The ambition was to knit Rambo a 30 x 1½ metre scarf. At the time of writing the scarf is wending its way energetically towards that target. However, there's still plenty to do and anyone who wants to join in can contact either Lynne Mortimer on (02) 4821 4686 or Susan McDonnell on (02) 4821 3418.
The hitherto rather beige Rambo (long since removed from his original location to nearer an interchange of the city's bypass) will be adorned with this technicolour dreamscarf on the morning of Friday, March 8.
One irony, Oliver points out, is that while of course the Big Merino was first dreamed of and then erected to mark the fact that Goulburn and its region are famous for wool, the scarf for Rambo has had to be knitted from acrylic yarns. That's because rain would cause the colours in woollen yarns to run, leaving the mammoth merino's concrete flanks forever brightly dyed, and looking somehow even more bizarre than he already does.
Lucky Goulburn, with its Big Thing for the community to knit for. Unlucky, oppressively tasteful Canberra with nothing aesthetically incorrect, not even a Big Sir Robert Menzies, to doll up with a community-knitted beanie.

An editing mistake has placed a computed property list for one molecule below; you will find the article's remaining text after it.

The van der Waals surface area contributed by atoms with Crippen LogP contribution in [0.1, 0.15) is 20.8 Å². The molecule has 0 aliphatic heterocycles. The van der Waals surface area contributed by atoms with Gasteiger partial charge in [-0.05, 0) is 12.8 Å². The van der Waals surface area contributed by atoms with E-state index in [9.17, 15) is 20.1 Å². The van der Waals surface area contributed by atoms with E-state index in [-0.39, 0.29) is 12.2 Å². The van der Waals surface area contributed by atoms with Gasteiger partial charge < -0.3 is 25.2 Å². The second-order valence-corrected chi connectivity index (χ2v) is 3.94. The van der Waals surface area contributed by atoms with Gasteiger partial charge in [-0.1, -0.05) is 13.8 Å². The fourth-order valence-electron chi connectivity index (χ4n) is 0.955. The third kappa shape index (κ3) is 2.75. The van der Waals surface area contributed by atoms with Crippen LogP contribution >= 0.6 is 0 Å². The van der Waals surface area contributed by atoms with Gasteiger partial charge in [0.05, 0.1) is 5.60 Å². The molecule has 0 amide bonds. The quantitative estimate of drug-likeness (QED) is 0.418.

Searching for the costumes of yesteryear
Attention all ye hoarders! There are three large, very empty glass cases at the National Capital Exhibition at Regatta Point yearning to display some items you may well have, mothball-protected, at home.
The exhibition's Roslyn Hull advises that in this busy centenary year there will be four short (six weeks each) exhibitions of fashion and memorabilia.
''The idea is to celebrate 1913's commencement stone ceremony and naming of Canberra, 1927's opening of Parliament House, 1964's inauguration [with Sir Robert Menzies presiding] of Lake Burley Griffin and 1988's opening of the new Parliament House,'' she said. ''We would do this on a human scale, with three costumes similar to the ones worn on these occasions. For instance, for 1913 we are looking to display a grand lady's ensemble, a dress military uniform and the items a local lady would have worn. And in each instance we will try to use items from smaller, regional and private collections. We would just love items from Canberrans. And we intend to display these with interpretation on what the weather on the day was like, notes on the program of events, etc. and even some quirky stories. To accompany this we also hope to exhibit original programs and invitation cards - if we can source them from local collections or individuals.
''My dream is that someone will call and tell me, 'I was there on that day and I've still got what I wore!' ''
So, were you there on that day, October 17, 1964, when Sir Robert Menzies declared the lake filled and accomplished? Do you still have what you wore? It looks from the photograph used here to have been a great day. You can tell it was a cold day because everyone is rugged up. Do you still have what you were rugged up in?
If, after a fossick in your mothball-perfumed closets, you think you can help, please call the exhibition on 6272 2902.